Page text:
[dropcap]F[/dropcap]rom his mountaintop cabin in Denali National Park & Preserve, Dr. David “Doc” Arnold’s view of snow-capped Alaskan mountains is as different as possible from the Great Plains, where he used radar to guide scores of Ball State meteorology students during summer storm chasing classes.
It was 1998 when he arrived in Muncie from Mississippi State University, where he helped develop the nation’s first — and, at the time, only — broadcast meteorology program. By 2002, operational meteorology (for nonbroadcasters) and climatology became an option for Ball State geography majors.
He’d also recruited students and had 60 to 65 sophomores to seniors taking classes when the program became a reality. It’s grown so much in popularity and breadth that meteorology and climatology became a major last year in the College of Sciences and Humanities. Today, 75 to 80 sophomores and up major in it, said Dr. David Call, associate professor of geography.
Since leaving in 2006, Arnold’s taught and consulted. Now he works for Alaska Geographic in Denali, formerly Mount McKinley National Park. It’s the third-biggest of Alaska’s eight national parks with nearly 9,500 square miles of land and water, making it larger than New Hampshire.
He recently spoke with Ball State Magazine about his involvement in the launch of campus’s pioneering meteorology program and what he’s up to now.
Q: When you got to Ball State, what was offered in terms of meteorology and what did you envision for the program?
A: When I arrived, the Department of Geography had two weather courses. Short term, I was looking to work with the telecommunications (TCOM) department and develop the opportunity to learn broadcast meteorology (so students could) pass the exams down the road to obtain their broadcast seals of approval.
The National Weather Association requires somebody to have knowledge of meteorology and broadcasting. You’re evaluated on the quality of your weather cast, your ability to express some fairly complex physical principles to the lay audience and to use appropriate terminology they can understand.
Long term, it was to grow the program in operational meteorology, which is for meteorologists interested in careers outside of broadcasting. They would become certified through the American Meteorological Society, the organization that establishes programs to develop forecasters for the National Weather Service.
It worked out well. And it wasn’t due to just the quality of the TCOM department. They were so welcoming and cooperative and really interested in providing opportunities for students to develop. That’s one of the things that drew me to Ball State.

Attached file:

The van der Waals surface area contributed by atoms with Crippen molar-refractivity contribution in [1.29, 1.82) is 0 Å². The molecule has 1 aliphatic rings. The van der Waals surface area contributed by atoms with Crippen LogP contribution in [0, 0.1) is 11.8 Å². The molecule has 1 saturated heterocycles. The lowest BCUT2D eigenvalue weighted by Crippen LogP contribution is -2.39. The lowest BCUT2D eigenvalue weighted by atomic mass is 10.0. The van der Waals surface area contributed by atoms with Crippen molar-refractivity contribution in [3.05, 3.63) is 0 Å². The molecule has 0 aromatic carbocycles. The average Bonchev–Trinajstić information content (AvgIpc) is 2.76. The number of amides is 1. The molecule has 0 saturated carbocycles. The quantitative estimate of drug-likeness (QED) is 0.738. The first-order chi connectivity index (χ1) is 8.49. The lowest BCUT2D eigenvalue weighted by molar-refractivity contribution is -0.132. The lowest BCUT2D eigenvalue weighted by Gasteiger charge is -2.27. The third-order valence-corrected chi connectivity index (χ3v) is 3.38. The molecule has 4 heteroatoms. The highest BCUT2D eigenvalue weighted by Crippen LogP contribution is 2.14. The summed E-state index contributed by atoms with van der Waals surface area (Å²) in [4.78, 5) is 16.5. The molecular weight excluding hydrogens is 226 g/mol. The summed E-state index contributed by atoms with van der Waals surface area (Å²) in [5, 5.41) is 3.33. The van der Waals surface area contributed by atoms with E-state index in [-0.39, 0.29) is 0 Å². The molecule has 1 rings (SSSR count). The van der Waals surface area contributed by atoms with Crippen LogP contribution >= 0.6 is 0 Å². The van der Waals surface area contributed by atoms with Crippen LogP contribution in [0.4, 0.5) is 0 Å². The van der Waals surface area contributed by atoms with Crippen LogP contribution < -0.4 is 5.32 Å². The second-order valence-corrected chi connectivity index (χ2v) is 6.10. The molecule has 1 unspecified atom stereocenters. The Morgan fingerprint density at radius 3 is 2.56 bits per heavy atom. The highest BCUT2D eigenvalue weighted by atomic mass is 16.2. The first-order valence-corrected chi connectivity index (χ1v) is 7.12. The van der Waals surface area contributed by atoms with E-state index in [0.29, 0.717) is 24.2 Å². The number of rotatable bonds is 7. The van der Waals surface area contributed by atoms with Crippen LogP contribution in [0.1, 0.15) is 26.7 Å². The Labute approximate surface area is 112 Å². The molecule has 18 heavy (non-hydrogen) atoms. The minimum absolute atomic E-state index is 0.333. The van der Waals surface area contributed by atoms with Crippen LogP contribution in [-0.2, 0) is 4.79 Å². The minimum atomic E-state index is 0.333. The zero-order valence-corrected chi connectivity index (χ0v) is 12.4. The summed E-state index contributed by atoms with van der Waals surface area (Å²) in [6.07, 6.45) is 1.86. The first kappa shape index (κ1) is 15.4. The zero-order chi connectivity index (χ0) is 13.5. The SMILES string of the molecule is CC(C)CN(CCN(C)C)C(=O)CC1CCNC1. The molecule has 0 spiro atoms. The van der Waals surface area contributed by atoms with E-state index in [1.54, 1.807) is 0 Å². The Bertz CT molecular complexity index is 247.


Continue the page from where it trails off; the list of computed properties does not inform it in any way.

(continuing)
Q: How long did it take to create the meteorology program?
A: It took four years to get that program developed and approved by the department, college and University. At the same time, you have to recruit students. My first attempt was to recruit local people, like John Dissauer (’99) and Marcus Bailey (’05), before we started to draw students from outside Indiana.
Q: John and Marcus are among five alumni who are meteorologists at Indy TV stations. Others are on-air meteorologists from New York to Dallas or work for the National Weather Service. What accounts for that success?
A: Part of that is because there was such a demand for people who had a nice balance between the physics of the atmosphere and the ability to actually broadcast.
Most of the other meteorology programs in the country, other than Mississippi State, focused very much on theory and atmospheric physics with the idea that once you graduated with a solid background, you would pick up the bits and pieces of broadcasting and work your way into the system.
Ball State’s approach — a balance between education and training — was sort of revolutionary. That is why I developed the summer storm chase class. Students spent semesters in the classroom, and I would take them out locally, but there’s nothing like going out to the Great Plains for a month with 12, 15 students and teaching them while the atmosphere is doing its thing right in front of you.
Q: NBC Nightly News featured your storm chasing team in May 2005. Former students rave about the trips, saying the experience lets them fully translate what they see on radar into their forecasts. And alumni say NewsLink helped them get their foot in the door.
A: Exactly. That’s the advantage of balancing education and training as opposed to just focusing purely on education.
Q: It doesn’t seem that they could be happier.
A: That makes my career feel like it was worthwhile.
Q: Could you talk about what Alaska Geographic does and what you do for it?
A: Alaska Geographic is a nonprofit. It partners with the National Park Service, providing education and guiding in the national parks in Alaska.
Part of what I do is narrate bus tours. Private vehicles can only go in the first 15 miles of the Denali park road’s 92 miles. So to get further into the park, you have to pay to get on a tour bus.
For the tours, I explain the integration of weather and climate and geology, landforms, flora and fauna, and how they all work together. So, it ties the atmosphere in, along with the geology, to provide a context for tourists to understand the plants and the animals they see.
And then I help tourists at the Denali Visitor Center plan their excursions in the park.
Alaska’s a big place. I think a lot of people make the mistake of thinking, “OK. I’m going to come up here for a week.” Kind of blows my mind. If it’s a once-in-a-lifetime thing, I’d take two or three weeks.
Q: What a great way to use all the knowledge you’ve built up.
A: That’s primarily why I do it. I could be retired now, but I just enjoy doing that in the summers. Once a teacher, always a teacher. After a while, you feel like you’re going to explode if you don’t get that information out.
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